A criminal was sentenced to ten years of prison. His daily job demanded him to turn a lever bolted into the back wall. He imagined that a flourmill was attached to the lever on the other side of the wall.

Thinking how fortunate he was to be productive while imprisoned helped him remain sane. As he turned the lever, he would reflect at how much he was accomplishing. He imagined the bakers gathering his fine flour, and kneading it into dough to make fresh bread for the townspeople. This thought filled his life with purpose.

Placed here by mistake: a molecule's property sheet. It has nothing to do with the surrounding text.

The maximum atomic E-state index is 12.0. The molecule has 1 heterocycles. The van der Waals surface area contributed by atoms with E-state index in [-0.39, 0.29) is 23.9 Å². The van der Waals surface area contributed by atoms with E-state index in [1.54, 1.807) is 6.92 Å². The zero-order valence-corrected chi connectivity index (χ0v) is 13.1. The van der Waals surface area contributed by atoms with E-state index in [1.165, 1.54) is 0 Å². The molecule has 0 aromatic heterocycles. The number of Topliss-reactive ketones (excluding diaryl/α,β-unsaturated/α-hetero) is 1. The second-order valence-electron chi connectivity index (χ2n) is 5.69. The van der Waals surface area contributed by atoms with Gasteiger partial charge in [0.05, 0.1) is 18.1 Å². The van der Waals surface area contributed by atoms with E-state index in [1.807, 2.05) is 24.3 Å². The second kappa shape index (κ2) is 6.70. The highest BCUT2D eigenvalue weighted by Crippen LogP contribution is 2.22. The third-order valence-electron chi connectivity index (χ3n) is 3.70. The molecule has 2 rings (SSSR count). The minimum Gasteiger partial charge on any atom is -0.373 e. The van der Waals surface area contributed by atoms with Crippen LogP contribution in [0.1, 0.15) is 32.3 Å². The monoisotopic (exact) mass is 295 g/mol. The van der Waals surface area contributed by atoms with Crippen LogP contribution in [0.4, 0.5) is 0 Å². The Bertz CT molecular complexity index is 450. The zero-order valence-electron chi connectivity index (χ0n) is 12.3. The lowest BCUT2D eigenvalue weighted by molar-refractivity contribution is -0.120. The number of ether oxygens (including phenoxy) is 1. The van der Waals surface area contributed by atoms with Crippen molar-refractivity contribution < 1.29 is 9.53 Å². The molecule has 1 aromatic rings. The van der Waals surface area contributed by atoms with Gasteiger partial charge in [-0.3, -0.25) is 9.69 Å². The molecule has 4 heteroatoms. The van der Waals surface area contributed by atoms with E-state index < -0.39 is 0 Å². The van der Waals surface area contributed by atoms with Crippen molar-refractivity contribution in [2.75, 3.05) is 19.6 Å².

After ten years, upon release, the man was eager to taste of the bread, the fruit of his hard labor for so many years. With mighty strides he headed for the mill. But alas, as the man turned the corner, he fell to the ground in a faint.

There was nothing at the other side of the wall.

—Heard from Rabbi Chaim Binyomin Burston, adapted from the Midrash

Do not mistake activity for achievement.”

“Talent without discipline is like an octopus on roller skates: There’s plenty of movement, but you never know if it will be forward, backwards or sideways.”